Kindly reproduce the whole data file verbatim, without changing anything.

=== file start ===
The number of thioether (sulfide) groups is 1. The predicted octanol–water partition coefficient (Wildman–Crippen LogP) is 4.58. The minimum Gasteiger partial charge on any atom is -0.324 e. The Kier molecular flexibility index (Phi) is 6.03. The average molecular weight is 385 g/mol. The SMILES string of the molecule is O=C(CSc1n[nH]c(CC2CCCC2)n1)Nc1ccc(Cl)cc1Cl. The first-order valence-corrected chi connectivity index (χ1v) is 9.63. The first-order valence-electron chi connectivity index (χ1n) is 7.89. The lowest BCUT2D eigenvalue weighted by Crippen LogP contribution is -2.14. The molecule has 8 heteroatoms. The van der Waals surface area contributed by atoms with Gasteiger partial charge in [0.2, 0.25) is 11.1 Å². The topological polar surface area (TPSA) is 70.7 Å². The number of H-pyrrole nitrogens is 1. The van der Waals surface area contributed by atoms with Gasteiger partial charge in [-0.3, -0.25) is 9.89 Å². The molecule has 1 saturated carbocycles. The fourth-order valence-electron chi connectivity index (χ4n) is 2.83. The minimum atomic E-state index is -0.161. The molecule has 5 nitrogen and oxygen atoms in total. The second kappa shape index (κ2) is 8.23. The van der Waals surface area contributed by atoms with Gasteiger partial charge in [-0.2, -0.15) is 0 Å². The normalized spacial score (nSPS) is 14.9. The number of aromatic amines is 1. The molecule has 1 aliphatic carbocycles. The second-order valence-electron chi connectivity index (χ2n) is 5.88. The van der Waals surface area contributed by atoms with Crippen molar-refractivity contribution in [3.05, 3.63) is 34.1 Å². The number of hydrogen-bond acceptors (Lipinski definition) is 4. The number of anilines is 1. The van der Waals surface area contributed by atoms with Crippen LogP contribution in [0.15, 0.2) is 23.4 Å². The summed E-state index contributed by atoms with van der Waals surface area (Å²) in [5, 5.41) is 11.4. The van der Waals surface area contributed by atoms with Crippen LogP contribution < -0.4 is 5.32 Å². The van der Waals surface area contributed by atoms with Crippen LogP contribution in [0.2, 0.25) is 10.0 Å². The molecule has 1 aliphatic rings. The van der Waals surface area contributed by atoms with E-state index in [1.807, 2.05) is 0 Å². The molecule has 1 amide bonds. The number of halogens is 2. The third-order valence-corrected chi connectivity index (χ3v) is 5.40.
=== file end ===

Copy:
The number of thioether (sulfide) groups is 1. The predicted octanol–water partition coefficient (Wildman–Crippen LogP) is 4.58. The minimum Gasteiger partial charge on any atom is -0.324 e. The Kier molecular flexibility index (Phi) is 6.03. The average molecular weight is 385 g/mol. The SMILES string of the molecule is O=C(CSc1n[nH]c(CC2CCCC2)n1)Nc1ccc(Cl)cc1Cl. The first-order valence-corrected chi connectivity index (χ1v) is 9.63. The first-order valence-electron chi connectivity index (χ1n) is 7.89. The lowest BCUT2D eigenvalue weighted by Crippen LogP contribution is -2.14. The molecule has 8 heteroatoms. The van der Waals surface area contributed by atoms with Gasteiger partial charge in [0.2, 0.25) is 11.1 Å². The topological polar surface area (TPSA) is 70.7 Å². The number of H-pyrrole nitrogens is 1. The van der Waals surface area contributed by atoms with Gasteiger partial charge in [-0.3, -0.25) is 9.89 Å². The molecule has 1 saturated carbocycles. The fourth-order valence-electron chi connectivity index (χ4n) is 2.83. The minimum atomic E-state index is -0.161. The molecule has 5 nitrogen and oxygen atoms in total. The second kappa shape index (κ2) is 8.23. The van der Waals surface area contributed by atoms with Gasteiger partial charge in [-0.2, -0.15) is 0 Å². The normalized spacial score (nSPS) is 14.9. The number of aromatic amines is 1. The molecule has 1 aliphatic carbocycles. The second-order valence-electron chi connectivity index (χ2n) is 5.88. The van der Waals surface area contributed by atoms with Crippen molar-refractivity contribution in [3.05, 3.63) is 34.1 Å². The number of hydrogen-bond acceptors (Lipinski definition) is 4. The number of anilines is 1. The van der Waals surface area contributed by atoms with Crippen LogP contribution in [0.15, 0.2) is 23.4 Å². The summed E-state index contributed by atoms with van der Waals surface area (Å²) in [5, 5.41) is 11.4. The van der Waals surface area contributed by atoms with Crippen LogP contribution < -0.4 is 5.32 Å². The van der Waals surface area contributed by atoms with Crippen LogP contribution in [0.2, 0.25) is 10.0 Å². The molecule has 1 aliphatic rings. The van der Waals surface area contributed by atoms with E-state index in [1.807, 2.05) is 0 Å². The molecule has 1 amide bonds. The number of halogens is 2. The third-order valence-corrected chi connectivity index (χ3v) is 5.40.